Offering frequent news and analysis from the majestic Evergreen State and beyond, The Cascadia Advocate is the Northwest Progressive Institute's unconventional perspective on world, national, and local politics.

Saturday, November 3, 2007

Initiative 960: Unconstitutional, Unfair, Unsound (Part IV)

Welcome to Part IV of our pre-election special series on Initiative 960 (Unconstitutional, Unfair, Unsound). This is the final installment.

Each post in this series will briefly focus on a different conflict between the language of Tim Eyman's right wing scheme to paralyze Washington and our state's constitution, which trumps any statute (whether it be a citizen initiative or a bill passed out of the Legislature) when there is a contradiction.

On Wednesday, we looked at the the main intent of I-960: to give control over important budgeting decisions over to a minority of elected lawmakers. On Thursday and Friday, we reviewed another constitutional infringement: I-960's attempt to create a new type of ballot measure.

Today we'll overview a third (and related) instance where I-960's "advisory vote" scheme runs afoul of the Constitution.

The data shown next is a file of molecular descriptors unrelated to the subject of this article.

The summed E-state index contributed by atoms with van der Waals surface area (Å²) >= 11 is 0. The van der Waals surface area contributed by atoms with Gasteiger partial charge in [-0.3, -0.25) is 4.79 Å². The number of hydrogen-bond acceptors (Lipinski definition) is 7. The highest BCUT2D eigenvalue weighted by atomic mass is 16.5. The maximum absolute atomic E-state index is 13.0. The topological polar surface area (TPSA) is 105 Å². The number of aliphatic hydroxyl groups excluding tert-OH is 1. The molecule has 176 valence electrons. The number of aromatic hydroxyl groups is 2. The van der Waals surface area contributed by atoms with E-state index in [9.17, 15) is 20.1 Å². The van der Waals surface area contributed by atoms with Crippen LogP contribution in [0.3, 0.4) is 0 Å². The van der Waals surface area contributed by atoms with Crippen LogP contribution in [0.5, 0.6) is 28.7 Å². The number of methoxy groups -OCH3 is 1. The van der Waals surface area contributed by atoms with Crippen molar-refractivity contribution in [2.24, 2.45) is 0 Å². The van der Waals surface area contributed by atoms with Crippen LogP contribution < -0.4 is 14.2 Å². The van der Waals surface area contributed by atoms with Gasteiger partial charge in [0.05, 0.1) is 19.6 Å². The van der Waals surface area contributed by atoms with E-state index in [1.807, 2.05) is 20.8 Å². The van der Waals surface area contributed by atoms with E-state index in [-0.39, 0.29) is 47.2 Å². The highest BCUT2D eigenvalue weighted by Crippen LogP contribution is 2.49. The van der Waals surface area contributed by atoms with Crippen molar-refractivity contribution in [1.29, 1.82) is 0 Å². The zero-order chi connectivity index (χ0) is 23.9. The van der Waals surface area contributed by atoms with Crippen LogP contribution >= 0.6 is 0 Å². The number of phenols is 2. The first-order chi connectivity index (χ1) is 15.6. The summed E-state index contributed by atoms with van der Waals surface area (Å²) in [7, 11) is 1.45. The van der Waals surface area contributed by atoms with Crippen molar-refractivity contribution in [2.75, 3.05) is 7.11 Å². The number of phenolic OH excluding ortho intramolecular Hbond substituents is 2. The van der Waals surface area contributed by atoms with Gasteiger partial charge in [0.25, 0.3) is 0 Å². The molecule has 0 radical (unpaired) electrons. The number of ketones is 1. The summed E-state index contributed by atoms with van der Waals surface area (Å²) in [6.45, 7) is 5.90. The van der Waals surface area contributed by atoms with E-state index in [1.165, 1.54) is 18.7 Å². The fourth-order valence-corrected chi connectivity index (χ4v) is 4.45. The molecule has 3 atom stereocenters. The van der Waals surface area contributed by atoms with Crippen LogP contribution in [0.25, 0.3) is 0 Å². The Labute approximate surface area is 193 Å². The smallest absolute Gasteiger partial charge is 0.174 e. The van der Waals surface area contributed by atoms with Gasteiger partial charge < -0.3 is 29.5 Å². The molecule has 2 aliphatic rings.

I explained on Thursday how this scheme is supposed to work:
In the hopes of stirring up voter frustration with the Legislature and state government, I-960's sponsors devised a gimmick to force public votes on revenue increases that do make it through the statehouse with a supermajority. If the revenue increase isn't referred to the people by the Legislature, it automatically goes on the ballot anyway.

But there's a catch: the advisory votes are non-binding, which means they have no legal effect. They would just be meaningless polls on our ballots.

Not only is this scheme a waste of money, but it is also a trick: many voters will undoubtedly be fooled into thinking their votes would actually have an impact, when that won't be the case. It's a clever gimmick: too clever to be constitutional.
When the initiative and referendum were established in the state Constitution decades ago, the rules governing each were plainly written. Referenda may only be ordered by petition or by the Legislature, and referenda must be binding, as Parts 2 and 3 of this series have documented.

The authors of Article II - who intended the initiative and referendum to be a safeguard for our state, not a replacement for our legislative process - also used a checks and balances approach in the hopes of preventing abuse: they exempted certain bills from referendum.

The following table explains the meaning of the language (Fundamental Law) excerpts the actual text in the relevant section of the state Constitution, and highlights where Eyman's proposal is in conflict (As Illegally Amended by I-960).

Fundamental LawThe State ConstitutionAs Illegally Amended
Referendum power exempts (1) acts raising state revenue and (2) acts containing an emergency clauseReferendum power exempts "such laws as may be necessary for the immediate preservation of the public peace, health or safety" or "support of the state government and its existing public institutions."